Pipe Sizing of Compressed Air Distribution Systems
The pipe sizing measure requires selection of pipe diameters in line with recommended best practices to mitigate frictional pressure losses in the distribution network. This requirement would apply to any new construction piping installation or added piping over 50 adjoining feet in length. This measure would reduce unnecessarily high compressor discharge pressures. Compressor discharge pressures are often elevated to overcome excessive distribution piping pressure drops, which can be avoided through proper pipe sizing specifications. Compliance would be achieved through a plans design review and potentially a visual inspection after installation to confirm that diameters are equal to plan specifications.
Monitoring for Leak and Efficiency Maintenance
The monitoring measure requires the installation of meters which would facilitate continuous monitoring of load and efficiency of any new compressed air system with capacities greater than or equal to 100 horsepower (hp). Additions or replacements of compressors to existing systems would also trigger this requirement if the 100 hp threshold is met. The measure would require that system pressure and airflow be monitored as well as power of each individual compressor. The monitoring system shall include load trending (in cfm) and specific efficiency (in kW/100 cfm), at a minimum. This would ensure that load growth due to leaks is identified, providing direct economic feedback when leakage rates are excessive and necessitate detection and repair. When combined with isolation valves, one could potentially use this monitoring system to identify which portions of the compressed air system is leaking. Even if existing code requirements are satisfied, specific efficiency monitoring could help flag issues – those caused by control system parameters or otherwise – that can cause a system to operate inefficiently. Compliance certification would be achieved by an acceptance test conducted by the installing technician of installed meters and monitoring output.
Leak Testing of Compressed Air Piping
The leak testing requirement applies to new construction of compressed air system and to additions and alterations of over 50 adjoining feet in length. Any adjoining lengths greater than 50 feet would be tested for leaks according to a pressure test and any shorter lengths can be tested using a leak-detection fluid. Both of these methods are already codified for natural gas systems in the California Plumbing Code. This would ensure that leaks are not present at installation, codifying best practices and mitigating leaks in inaccessible header and distribution piping before plants or new end uses are operational. Compliance would be confirmed by the submission of an installation certificate by the installing contractor and perhaps confirmed by pressure gauge observation by the building inspector, similar to how gas piping installations are verified.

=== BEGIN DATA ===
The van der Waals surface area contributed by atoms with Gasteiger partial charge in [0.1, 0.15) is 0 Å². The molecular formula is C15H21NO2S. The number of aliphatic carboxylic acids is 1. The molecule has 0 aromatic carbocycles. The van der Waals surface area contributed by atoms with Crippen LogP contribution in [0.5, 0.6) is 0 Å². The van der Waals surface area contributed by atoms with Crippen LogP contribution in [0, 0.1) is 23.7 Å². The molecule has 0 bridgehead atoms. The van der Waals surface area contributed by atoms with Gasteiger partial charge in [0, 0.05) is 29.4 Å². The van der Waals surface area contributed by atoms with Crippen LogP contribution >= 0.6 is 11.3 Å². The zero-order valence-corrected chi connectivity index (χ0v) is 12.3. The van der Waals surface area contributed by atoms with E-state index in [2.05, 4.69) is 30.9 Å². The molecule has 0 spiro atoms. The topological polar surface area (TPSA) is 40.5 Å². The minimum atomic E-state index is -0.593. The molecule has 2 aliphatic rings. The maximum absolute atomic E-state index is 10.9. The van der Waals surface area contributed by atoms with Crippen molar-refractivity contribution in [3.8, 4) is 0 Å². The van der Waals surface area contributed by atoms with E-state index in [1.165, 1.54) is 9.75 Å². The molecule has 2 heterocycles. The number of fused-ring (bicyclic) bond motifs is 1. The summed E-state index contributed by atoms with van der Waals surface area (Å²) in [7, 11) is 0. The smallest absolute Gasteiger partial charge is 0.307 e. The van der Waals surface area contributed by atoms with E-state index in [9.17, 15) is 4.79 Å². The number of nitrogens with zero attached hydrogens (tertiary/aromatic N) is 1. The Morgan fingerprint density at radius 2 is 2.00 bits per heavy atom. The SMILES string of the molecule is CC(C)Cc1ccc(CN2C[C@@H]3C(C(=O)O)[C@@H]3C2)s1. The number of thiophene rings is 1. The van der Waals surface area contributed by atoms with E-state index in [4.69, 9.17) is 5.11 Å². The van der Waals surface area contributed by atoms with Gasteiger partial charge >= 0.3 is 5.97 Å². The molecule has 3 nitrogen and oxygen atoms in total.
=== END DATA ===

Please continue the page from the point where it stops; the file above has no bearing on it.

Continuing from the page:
Clean-up of Existing Language
Several clean-up measures that do not impact stringency are recommended. Removal of the term “online” from the existing language is necessary to streamline compliance, reduce confusion, and facilitate downstream programs. The use of “online” to designate which compressors are back-up is not an industry standard term, nor is it evident in any given plant whether a compressor should be considered “online.” This change would help mitigate confusion generated by the existing language as reported by stakeholders.
The current language includes an exception of all existing measures for any system that has a centrifugal compressor, even if it there are compressors of other types as well. Although the 2013 CASE Report found that the existing measures were cost-effective for systems with centrifugal compressors, they were given an exception during rulemaking due to uncertainty of feasibility with trim controls on centrifugal compressors. Centrifugal compressors are often run as baseload and can have limited turndown, capacity control capabilities if not expressly designed as such. Regardless of feasibility concerns, systems with centrifugal compressors should not be exempt from other non-trim control measures and systems that have both centrifugal and non-centrifugal compressors should not be granted an exception from trim-controls.
Regarding feasibility concerns, there are products that allow for effective capacity control of centrifugal compressors such as inlet guide vanes and control packages. There is also another exception for the trim control measure for systems of any type that have minimal load variation. This other exception may further pre-empt concerns with centrifugal compressor control effectiveness and allow for centrifugal compressors to operate as baseload, limited turndown compressors when the system arrangement or load profile warrants it.
None of the proposed changes require any modification to compliance software. Compliance software does not currently include compressed air, and the Statewide CASE Team does not recommend that it should.
Measure proposals, supporting documents, and other outside references will be made public as they become available.
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The Statewide CASE Team values input from all stakeholders engaged in the Title 24, Part 6 code change process. We encourage the open exchange of code change comments and concerns.
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